The characters of Airborne suffer repercussions of ignorance. At an individual level, this ignorance (in the young, more kindly called naivete) can beThe characters of Airborne suffer repercussions of ignorance. At an individual level, this ignorance (in the young, more kindly called naivete) can be as small in scope as personal unease; Eisenberg, however, conveys the gravity of adolescent pain with the skill of the best young adult fiction authors. At its worst, this ignorance is global, and the repercussions both political and personal can include death -- but Eisenberg is sneaky, only hinting at devastation of this magnitude in the background; the protagonist's foolishness keeps the narrative focus. Every agony shares a subtle but equal weight here, though the subjects in the stories run the gamut from slavery, racism and revolution, to petty drug-dealing in LA, a teacher seducing an underaged neighbor, and the angst of trying to make it in New York while burdened by an acquaintance’s boyfriend who’s been dumped on you.
This last is the plot of “A Cautionary Tale,” the first story in the anthology, which threw me somewhat, because it is has a constant lightness absent from the rest of the book. The second story, which shares the title of the collection, is a 180 from the first, and sets the tone of underlying danger for the remainder of the book. It follows a petty actress who follows her daughter out of spite to Honduras, where she gradually and unwittingly -- having no idea what’s going on or what her daughter’s fiance really does -- gets in over her head with an American contra during Operation Golden Pheasant. The reader alone is aware of the gradually escalating menace, until it's too late. The final scene harrows.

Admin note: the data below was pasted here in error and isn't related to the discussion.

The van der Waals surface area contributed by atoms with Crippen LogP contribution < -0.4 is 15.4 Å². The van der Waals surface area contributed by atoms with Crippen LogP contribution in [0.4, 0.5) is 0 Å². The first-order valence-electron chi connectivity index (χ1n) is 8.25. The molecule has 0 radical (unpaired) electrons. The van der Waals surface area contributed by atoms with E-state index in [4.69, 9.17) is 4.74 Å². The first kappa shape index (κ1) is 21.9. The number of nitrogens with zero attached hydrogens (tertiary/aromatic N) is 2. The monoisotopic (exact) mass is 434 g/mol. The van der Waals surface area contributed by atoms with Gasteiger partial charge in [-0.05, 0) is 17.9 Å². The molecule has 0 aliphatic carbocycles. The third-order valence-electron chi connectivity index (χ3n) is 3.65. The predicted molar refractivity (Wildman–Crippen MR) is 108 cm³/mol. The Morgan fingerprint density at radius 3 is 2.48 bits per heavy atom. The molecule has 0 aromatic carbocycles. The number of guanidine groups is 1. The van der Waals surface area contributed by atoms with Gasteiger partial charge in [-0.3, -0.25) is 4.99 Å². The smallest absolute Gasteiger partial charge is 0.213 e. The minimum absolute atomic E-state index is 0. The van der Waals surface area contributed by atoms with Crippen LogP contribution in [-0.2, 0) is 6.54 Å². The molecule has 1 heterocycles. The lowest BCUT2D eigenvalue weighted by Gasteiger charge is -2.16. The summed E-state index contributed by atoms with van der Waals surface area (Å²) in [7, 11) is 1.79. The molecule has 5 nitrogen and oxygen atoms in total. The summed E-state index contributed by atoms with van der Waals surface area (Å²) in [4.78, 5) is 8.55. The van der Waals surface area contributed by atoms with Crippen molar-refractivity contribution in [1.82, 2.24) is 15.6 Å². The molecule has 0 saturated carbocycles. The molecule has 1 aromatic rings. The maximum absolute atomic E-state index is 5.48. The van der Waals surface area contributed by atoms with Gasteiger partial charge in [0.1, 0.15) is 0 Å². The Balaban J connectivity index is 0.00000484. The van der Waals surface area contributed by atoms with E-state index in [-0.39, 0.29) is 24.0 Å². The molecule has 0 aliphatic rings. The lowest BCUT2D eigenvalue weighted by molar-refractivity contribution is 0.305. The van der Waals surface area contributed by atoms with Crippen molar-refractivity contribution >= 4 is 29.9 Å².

One of Eisenberg's skills is offering ironic humor in the context of peril, as in the practically satirical “Holy Week.” This piece is narrated in the format of short- and longhand notes scrawled by Dennis, a journalist hired to write a cultural review (with an emphasis on local cuisine, which figures in both amusingly and apropos) of an unnamed Central American town for a travel magazine supplement. Dennis, a doofus who sees what he wants to see, is eager to get along with his white connections, who float comfortably above the devastation of the civil war they perpetuate. He admonishes his much sharper, younger lover and travel companion Sarah, who becomes increasingly horrified by the suffering of the locals and the insufferable local patriarchy. While Sarah lashes out darkly at everyone complicit, including herself and Dennis, the lack of self-awareness in Dennis’s notes brings despairing laughs (“Band angry about something?"). It's the kind of leftist humor that makes you want to kick someone.